Kaepernick and others have made it very clear that they are trying to speak out for the people who live here, and who are being oppressed. At the end of the day, whether through the military, activism or our daily lives, it is ultimately the American people to whom we must pledge our allegiance. Being willing to criticize one’s home is a form of investment, not rejection. For those kneeling on the sidelines, patriotism comes in many more varieties than what we typically perceive.

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About Author

Brandon is a senior studying English with an emphasis in rhetorical writing. As editor-in-chief of The Arbiter, Brandon hopes to assist the staff of Student Media in achieving their goals of engaging and informing the student body by encouraging discourse and striving for excellence in journalism ethics and content. When not in the office, Brandon enjoys reading, playing music and serves as president of the Creative Outlet Writing Club (or COW Club) on campus.

2 Comments

  1. I am confused on your statement about the military targeting blacks. First of all, blacks only make up about 13% of the military, so your comment is just factually incorrect. The increase in minorities in the military came about as a result of social justice warriors wanting to create more equality within the services. Service academies such as the Naval Academy have greatly increased their numbers of women and minorities in order to provide those minorities more opportunities in the world. Implying that the military is somehow “targeting” blacks is misguided at best, flat-out stupid at worst. Your statement also implies that joining the military is somehow an injustice that blacks have to endure on a level that no other race has to- how exactly is that even remotely true? How is the opprtunity to serve your country and earn a college education an injustice?

    Secondly, you implied that blacks are only capable of becoming successful if they play sports like football or basketball etc. This is a borderline racist sentiment. You are literally saying that studies have shown that the only thing blacks are good at is sports. Your statement suggests that blacks and other minorities are incapable of becoming successful any other way. In my mind, you are disrespecting, not helping, minorities with statements like that.

    • “First of all, blacks only make up about 13% of the military, so your comment is just factually incorrect.” Where are getting your stats from? In Fiscal Year 2015 black men made up ~30% of all active enlisted men and black women 17%. Hispanic men and women were also ~14% each. Source: https://www.statista.com/statistics/214869/share-of-active-duty-enlisted-women-and-men-in-the-us-military/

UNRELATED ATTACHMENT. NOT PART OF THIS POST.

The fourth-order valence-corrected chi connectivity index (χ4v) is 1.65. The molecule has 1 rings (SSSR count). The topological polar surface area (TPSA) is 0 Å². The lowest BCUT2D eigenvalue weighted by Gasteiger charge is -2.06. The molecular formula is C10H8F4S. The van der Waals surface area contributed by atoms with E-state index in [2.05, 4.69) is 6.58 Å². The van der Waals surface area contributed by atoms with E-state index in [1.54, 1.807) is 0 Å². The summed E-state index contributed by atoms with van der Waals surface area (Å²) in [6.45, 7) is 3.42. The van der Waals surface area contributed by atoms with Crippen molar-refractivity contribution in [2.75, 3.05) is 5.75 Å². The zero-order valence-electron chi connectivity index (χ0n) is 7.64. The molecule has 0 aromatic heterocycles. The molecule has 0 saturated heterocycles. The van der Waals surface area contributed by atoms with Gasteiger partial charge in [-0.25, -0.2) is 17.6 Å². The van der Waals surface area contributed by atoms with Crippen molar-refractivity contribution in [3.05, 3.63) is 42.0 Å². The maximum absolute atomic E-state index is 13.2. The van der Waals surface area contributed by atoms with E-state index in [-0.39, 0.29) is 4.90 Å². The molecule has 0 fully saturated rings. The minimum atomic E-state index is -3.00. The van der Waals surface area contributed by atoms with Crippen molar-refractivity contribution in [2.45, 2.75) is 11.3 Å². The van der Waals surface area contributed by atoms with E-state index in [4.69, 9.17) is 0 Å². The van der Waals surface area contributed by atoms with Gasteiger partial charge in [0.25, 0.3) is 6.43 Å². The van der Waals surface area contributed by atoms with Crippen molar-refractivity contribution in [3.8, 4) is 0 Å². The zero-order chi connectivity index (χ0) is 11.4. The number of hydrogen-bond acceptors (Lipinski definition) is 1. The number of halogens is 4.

For the US 2015 Census blacks were about 12% of the population and Hispanics 18%. So while enlisted Hispanics make up ~78% of their population demographics, active blacks is about 2x that of their population. That is notably statistically significant for blacks.

      “Your statement also implies that joining the military is somehow an injustice that blacks have to endure on a level that no other race has to- how exactly is that even remotely true? How is the opprtunity to serve your country and earn a college education an injustice?”

      Except that there is historical precedent for racism across the ages in the US military for example:

      “From 1965 to 1967 blacks represented only 11 percent of the U.S. population but roughly 23 percent of the war’s combat casualties. That number dropped to about 18 and finally to 14 percent as the war expanded, but the death rate for blacks was still disproportionately high.

      How about racism on the battlefield?

      The Marines say there’s only one color and that’s Marine Corps green. But if you’d been there you’d know there were light green and dark green Marines. Blacks were the last to get medals, get promoted and get assigned to the safety of the rear. They faced cross burnings, Confederate flags, KKK costumes and racist graffiti like “I wouldn’t compare a gook to a nigger.” ” Source: http://people.com/archive/an-angry-vietnam-war-correspondent-charges-that-black-combat-soldiers-are-platoons-m-i-a-s-vol-27-no-16/

      Or the fact the GI Bill discriminated against blacks: https://en.wikipedia.org/wiki/African_Americans_and_the_G.I._Bill

      Or the recent racial slurs at the Air Force Academy this past month. I can go on and on.